Tue, Aug 04, 2009 - Page 9 News List

Healthy civil society organizations engender a healthy nation

By Esther Dyson

The challenges facing civil-society organizations are greater in Russia than in many parts of the world, but the challenges facing civil society itself are similar everywhere. Indeed, around the world there is a gap between civil-society organizations and the societies they profess to serve.

Civil-society organizations do not gain power through elections, legitimate or otherwise, but through reaching the broader world. In short, their goal is to build civil society itself.

They are most successful when people behave as part of civil society without necessarily being “civil society” professionals. That is, they will do such things as take care of their own health, engage in public discussions or blog about safety conditions in their community, rate school performance, organize weekly runs for dog owners or care for their local forests or rivers — as part of their lives, not as part of their jobs.

One area of concern for civil society nowadays is the press and new media. In many places today information is flowing more than ever, but mass media are under both political and financial pressure.

Most people think of a free press as a way to keep track of what governments are doing — and so it is. That is why the press as a whole, and journalists in particular, are so frequently targeted by the authorities. When media outlets aren’t owned — and tamed — by the authorities or people close to them, they still face censorship, intimidation, tax audits and occasionally assassination of journalists and editors.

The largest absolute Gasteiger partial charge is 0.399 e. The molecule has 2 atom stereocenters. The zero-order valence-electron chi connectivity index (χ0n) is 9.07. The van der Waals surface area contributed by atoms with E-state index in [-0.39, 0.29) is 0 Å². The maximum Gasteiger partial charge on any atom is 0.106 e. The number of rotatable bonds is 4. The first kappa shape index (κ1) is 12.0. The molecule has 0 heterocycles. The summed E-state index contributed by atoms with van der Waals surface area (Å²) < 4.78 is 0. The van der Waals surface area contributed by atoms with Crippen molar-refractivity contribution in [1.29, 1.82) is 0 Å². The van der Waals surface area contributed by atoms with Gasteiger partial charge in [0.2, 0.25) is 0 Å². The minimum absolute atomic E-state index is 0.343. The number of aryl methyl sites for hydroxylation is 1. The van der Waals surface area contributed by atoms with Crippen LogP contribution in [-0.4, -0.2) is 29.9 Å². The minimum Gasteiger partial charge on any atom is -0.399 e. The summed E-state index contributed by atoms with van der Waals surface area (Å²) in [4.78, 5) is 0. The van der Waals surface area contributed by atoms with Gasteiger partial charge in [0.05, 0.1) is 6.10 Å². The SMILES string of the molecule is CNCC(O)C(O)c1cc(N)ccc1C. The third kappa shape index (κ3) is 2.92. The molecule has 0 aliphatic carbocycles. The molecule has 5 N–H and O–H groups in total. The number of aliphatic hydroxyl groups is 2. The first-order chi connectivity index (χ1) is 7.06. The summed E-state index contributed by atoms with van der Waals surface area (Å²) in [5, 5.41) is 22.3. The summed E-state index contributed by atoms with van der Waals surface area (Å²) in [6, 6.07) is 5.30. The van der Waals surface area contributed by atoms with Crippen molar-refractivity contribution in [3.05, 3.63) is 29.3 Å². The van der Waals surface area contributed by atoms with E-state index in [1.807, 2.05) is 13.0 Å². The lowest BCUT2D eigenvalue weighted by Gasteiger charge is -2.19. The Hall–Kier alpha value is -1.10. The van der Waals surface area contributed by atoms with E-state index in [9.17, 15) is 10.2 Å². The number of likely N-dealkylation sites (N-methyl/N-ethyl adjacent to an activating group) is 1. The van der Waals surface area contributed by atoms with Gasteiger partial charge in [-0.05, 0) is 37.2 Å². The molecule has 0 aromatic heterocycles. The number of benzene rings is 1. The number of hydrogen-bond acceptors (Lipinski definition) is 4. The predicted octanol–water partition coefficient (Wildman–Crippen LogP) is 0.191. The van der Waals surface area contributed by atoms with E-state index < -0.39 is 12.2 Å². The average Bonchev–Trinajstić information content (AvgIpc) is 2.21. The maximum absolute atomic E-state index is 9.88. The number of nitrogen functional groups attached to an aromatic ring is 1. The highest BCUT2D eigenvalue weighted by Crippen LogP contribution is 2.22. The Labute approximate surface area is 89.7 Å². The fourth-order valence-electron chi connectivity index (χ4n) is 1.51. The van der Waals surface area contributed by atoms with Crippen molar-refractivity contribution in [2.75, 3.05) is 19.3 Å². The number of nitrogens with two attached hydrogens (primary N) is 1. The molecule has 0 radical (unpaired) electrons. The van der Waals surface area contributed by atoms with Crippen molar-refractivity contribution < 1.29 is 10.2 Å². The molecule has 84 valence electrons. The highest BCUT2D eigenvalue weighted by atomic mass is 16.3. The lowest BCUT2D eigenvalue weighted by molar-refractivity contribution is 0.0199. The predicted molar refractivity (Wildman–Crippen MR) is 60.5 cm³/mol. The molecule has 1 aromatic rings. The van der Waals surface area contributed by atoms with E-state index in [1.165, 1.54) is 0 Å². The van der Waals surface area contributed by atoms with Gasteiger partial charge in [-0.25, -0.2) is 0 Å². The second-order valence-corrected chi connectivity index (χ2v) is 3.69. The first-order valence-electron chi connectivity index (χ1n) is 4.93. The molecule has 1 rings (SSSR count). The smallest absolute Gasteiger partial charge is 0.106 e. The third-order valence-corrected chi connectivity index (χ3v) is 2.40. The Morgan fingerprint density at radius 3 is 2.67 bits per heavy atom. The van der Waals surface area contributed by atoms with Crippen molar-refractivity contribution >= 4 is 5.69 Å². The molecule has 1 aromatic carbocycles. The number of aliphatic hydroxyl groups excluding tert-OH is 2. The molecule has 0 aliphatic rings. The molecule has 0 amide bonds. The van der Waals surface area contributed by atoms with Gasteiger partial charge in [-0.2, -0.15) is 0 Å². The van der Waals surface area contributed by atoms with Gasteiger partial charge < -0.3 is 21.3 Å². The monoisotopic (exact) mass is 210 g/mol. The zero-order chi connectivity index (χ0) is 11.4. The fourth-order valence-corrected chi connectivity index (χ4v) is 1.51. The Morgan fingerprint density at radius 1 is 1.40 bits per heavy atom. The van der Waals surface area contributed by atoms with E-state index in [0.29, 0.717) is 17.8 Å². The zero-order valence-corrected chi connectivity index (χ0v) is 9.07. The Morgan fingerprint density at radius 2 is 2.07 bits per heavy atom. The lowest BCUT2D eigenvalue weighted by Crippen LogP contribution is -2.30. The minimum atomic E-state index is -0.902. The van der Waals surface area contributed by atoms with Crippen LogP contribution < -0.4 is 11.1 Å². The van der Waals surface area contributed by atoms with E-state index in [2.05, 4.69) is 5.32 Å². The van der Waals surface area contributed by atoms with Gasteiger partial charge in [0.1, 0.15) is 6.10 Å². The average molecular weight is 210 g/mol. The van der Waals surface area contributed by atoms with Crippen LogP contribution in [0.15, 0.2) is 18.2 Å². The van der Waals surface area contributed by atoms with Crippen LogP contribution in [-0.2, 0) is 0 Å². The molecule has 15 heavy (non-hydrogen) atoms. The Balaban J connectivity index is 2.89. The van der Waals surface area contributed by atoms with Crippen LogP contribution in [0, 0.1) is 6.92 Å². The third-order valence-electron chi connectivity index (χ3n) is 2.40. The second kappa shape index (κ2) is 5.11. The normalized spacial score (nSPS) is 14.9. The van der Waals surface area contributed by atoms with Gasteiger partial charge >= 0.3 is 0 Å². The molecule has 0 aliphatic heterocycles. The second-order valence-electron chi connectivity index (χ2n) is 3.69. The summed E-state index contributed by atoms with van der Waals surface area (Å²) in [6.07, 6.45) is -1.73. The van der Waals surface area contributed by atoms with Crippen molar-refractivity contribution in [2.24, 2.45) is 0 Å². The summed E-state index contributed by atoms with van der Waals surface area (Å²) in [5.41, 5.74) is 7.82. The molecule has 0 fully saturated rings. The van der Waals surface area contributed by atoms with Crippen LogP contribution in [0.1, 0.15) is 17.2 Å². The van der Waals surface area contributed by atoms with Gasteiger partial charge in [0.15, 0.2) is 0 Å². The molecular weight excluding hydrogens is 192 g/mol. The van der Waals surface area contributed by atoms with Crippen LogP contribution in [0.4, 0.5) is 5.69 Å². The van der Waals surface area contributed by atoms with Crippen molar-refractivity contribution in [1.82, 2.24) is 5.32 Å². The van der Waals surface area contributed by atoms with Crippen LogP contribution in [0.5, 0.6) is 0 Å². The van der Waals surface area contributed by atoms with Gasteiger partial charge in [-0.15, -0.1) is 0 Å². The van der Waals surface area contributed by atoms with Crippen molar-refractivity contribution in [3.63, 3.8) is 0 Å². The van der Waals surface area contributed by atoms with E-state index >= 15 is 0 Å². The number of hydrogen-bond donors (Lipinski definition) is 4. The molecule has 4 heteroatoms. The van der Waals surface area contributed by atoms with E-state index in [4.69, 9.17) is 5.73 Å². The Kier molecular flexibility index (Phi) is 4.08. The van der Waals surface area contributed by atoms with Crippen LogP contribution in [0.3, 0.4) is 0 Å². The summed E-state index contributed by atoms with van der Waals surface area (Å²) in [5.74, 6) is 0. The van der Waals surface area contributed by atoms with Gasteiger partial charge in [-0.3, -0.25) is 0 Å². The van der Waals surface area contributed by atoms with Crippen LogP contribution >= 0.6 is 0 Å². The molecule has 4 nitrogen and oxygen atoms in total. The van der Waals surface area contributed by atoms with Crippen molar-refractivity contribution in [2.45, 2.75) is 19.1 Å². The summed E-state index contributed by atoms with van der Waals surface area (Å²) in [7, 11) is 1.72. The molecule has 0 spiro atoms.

In Russia in particular, the situation is mixed. The government owns or controls most of the mass media — the major newspapers and television stations — but there is an abundance of mostly marginalized publications and radio stations (to say nothing of the Internet) that retain a remarkable degree of independence. They are not directly censored, but they operate under the chilling knowledge that they can be shut down on vague charges at any moment. And, of course, most of them are struggling to survive financially.

Yet there’s more to journalism than keeping an eye on the government. Journalism’s other task is to reflect a society back to itself — to spread an accurate picture of its current situation, to share information about the activities of private citizens and businesses as they build civil society and to encourage citizens to become active in improving their lives and developing their communities.

Consider health care. The ultimate goal should be not so much a better health care system, but a population so healthy that it hardly needs health care. Health problems may take you to a clinic, but many of them start with how you behave at home — what you eat and drink, whether you smoke or exercise or sleep enough, and so on.

This is the kind of thinking that was driving us at a recent health care working group gathered as part of the recent Civil Society Summit organized in Moscow by the Eurasia Foundation, the New Eurasia Foundation and the Center for Strategic and International Studies (I was there as a Eurasia Foundation board member).

To tackle these problems, we came up with an “open data/information liquidity” project, which will advocate and organize the publication, exchange, aggregation and analysis of health data — not just general statistics, but specific data about health outcomes in terms of drugs and treatments, hospital performance and the like.

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